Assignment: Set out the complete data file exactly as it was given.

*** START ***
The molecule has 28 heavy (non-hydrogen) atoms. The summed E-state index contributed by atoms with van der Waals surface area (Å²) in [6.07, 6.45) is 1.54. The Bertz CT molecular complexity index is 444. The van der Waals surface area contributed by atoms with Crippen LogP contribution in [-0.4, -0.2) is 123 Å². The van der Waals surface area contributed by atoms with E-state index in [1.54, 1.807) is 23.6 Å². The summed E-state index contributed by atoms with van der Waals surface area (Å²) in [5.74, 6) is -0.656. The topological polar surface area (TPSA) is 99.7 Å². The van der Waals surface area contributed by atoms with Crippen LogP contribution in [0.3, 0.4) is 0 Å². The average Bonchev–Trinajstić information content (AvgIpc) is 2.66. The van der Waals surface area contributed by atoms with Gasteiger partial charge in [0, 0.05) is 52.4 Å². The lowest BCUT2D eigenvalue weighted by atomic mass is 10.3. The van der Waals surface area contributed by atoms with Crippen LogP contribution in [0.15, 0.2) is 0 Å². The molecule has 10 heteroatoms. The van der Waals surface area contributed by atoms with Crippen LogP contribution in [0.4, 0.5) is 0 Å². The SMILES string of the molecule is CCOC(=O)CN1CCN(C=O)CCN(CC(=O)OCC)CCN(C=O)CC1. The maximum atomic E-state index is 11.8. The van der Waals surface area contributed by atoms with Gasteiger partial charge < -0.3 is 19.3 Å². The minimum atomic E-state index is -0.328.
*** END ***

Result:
The molecule has 28 heavy (non-hydrogen) atoms. The summed E-state index contributed by atoms with van der Waals surface area (Å²) in [6.07, 6.45) is 1.54. The Bertz CT molecular complexity index is 444. The van der Waals surface area contributed by atoms with Crippen LogP contribution in [-0.4, -0.2) is 123 Å². The van der Waals surface area contributed by atoms with E-state index in [1.54, 1.807) is 23.6 Å². The summed E-state index contributed by atoms with van der Waals surface area (Å²) in [5.74, 6) is -0.656. The topological polar surface area (TPSA) is 99.7 Å². The van der Waals surface area contributed by atoms with Crippen LogP contribution in [0.3, 0.4) is 0 Å². The average Bonchev–Trinajstić information content (AvgIpc) is 2.66. The van der Waals surface area contributed by atoms with Gasteiger partial charge in [0, 0.05) is 52.4 Å². The lowest BCUT2D eigenvalue weighted by atomic mass is 10.3. The van der Waals surface area contributed by atoms with Crippen LogP contribution in [0.15, 0.2) is 0 Å². The molecule has 10 heteroatoms. The van der Waals surface area contributed by atoms with Crippen LogP contribution in [0.4, 0.5) is 0 Å². The SMILES string of the molecule is CCOC(=O)CN1CCN(C=O)CCN(CC(=O)OCC)CCN(C=O)CC1. The maximum atomic E-state index is 11.8. The van der Waals surface area contributed by atoms with Gasteiger partial charge < -0.3 is 19.3 Å². The minimum atomic E-state index is -0.328.